• 70 percent of CEOs will mandate a culture of organizational resilience to survive coinciding threats from cybercrime, severe weather threats, civil unrest and political instabilities.

The ongoing theme of solution consolidation and simplification was emphasized in an Endpoint Security Outlook segment that also stressed a swing back toward and emphasis on protection as opposed to the last several years of extreme focus on detection and response. Security orchestration, automation and response (SOAR), extended detection and response (XDR) and challenges with a steadily increasing volume of non-windows endpoints were also topics covered in this session.

In another great session conducted by Jay Heiser, some of the top security trends were explained along with the challenges that drive them. Some of these included digital supply chain risk, identity threat detection/response, and a concept called "beyond awareness" that requires building upon traditional awareness training and moving toward a complete strategic shift in culture.

Day three, and the last day for us, started with a keynote address by world-famous, best-selling author Maria Konnikova. She was brilliant as she told her story and spoke about a range of subjects involving decision making, creativity, learning, and the psychology behind everyday life challenges and applying that to cyber security.  

Gartner legend Paul Proctor gave us 10 key security metrics and just as many you should not be using. But one that stood out to us was the metric for ransomware readiness and third-party blind risk.  

Three emerging security and risk technology areas were highlighted: zero trust, cloud-native security and securing increasingly expanding attack surfaces.

Gartner stated that 80 percent of organizations cannot trace attackers across systems in a single console. This is where the value of XDR comes in with its accelerated response, easy integration and lower maintenance. But just be aware that XDR is still new and thriving in incident response use cases only.  

Also on Day three, Gartner held a fascinating panel session, run by two distinguished analysts along with two respected public sector cyber leaders, titled "The Future of War is Cyberwarfare: We're all on the Battlefield." In a tight 30-minute window, they explored the collaboration of public and private cyber entities, appropriate levels of cyber info sharing, and the legality of private sector defensive and offensive tactics.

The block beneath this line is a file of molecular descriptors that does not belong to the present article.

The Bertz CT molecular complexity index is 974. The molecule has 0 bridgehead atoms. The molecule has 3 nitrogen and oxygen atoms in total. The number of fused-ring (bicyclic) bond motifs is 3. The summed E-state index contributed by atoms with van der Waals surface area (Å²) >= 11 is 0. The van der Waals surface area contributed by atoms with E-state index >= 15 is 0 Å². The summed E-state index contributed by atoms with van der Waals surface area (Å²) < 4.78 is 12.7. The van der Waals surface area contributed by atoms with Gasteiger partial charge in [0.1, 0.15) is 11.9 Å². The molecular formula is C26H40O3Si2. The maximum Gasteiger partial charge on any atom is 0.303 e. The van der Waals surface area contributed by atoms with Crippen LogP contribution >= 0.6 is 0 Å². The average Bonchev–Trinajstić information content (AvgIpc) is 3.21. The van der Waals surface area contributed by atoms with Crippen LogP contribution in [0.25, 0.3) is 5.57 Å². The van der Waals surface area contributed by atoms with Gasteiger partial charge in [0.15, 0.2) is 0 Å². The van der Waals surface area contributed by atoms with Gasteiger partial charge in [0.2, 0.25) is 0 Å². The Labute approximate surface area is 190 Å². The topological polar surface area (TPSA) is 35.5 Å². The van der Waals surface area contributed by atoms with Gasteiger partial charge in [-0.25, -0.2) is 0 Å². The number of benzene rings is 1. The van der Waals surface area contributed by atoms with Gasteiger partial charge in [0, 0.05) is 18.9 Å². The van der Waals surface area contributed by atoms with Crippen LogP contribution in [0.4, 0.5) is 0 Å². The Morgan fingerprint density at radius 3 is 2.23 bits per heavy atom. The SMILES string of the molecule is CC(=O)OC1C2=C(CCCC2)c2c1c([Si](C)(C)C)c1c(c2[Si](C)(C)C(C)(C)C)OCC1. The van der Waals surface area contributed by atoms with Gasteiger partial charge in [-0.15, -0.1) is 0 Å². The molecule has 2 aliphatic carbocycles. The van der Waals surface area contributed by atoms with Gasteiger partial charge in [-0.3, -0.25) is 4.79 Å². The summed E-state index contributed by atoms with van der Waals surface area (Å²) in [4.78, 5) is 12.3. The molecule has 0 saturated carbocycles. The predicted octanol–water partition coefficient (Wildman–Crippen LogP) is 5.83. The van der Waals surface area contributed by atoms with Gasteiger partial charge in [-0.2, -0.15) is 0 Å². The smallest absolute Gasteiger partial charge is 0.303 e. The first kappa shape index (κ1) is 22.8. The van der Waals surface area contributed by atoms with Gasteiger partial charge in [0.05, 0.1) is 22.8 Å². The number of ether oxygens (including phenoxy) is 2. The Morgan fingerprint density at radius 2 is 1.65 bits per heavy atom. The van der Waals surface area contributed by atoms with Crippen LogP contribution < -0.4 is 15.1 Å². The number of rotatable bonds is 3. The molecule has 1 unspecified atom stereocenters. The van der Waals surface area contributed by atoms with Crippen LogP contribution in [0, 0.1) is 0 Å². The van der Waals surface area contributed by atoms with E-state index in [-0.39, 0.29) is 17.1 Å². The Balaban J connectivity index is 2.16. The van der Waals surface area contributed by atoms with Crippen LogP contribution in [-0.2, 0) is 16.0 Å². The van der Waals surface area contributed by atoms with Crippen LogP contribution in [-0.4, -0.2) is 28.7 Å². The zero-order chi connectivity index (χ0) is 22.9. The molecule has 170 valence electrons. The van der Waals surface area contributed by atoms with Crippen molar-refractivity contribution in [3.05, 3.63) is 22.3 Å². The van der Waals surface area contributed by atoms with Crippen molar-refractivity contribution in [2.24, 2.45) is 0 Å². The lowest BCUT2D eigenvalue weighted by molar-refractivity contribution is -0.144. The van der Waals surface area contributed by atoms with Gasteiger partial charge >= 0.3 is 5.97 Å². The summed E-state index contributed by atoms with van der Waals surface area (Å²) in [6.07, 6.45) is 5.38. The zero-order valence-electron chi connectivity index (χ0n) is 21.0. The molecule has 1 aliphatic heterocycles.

The highlight was the session on the outlook for operational resilience, which really emphasized the challenges of building a resilient organization, including using right terminology, scoping, commitment of organizational rigidity and business operations limitations. The importance of business impact analysis, exercising, technology to use and metrics were also discussed. The speaker really emphasized that resilience must be deliberately designed.  

For fun, here are some notable quotables:  

  • Hackers think in graphs not in lists, but professionals think in lists
  • Friction creates awesome
  • We are NOT 10 years away from cyber terrorism becoming real; we are already at cyber war
  • Take a strategic approach and look for products that can strengthen each other instead of products that will stretch out your capabilities too far


As we have said for years, cyber has changed a lot over the decades, but much has remained the same. We still have a patching problem, visibility problem, availability concerns, too many tools, and the cyber landscape is changing daily. It's still a team sport that requires everyone participating, from digital citizens to private employers, to our federal government. For the first time in our lifetimes, we think the broader community recognizes this and is responding in a positive manner.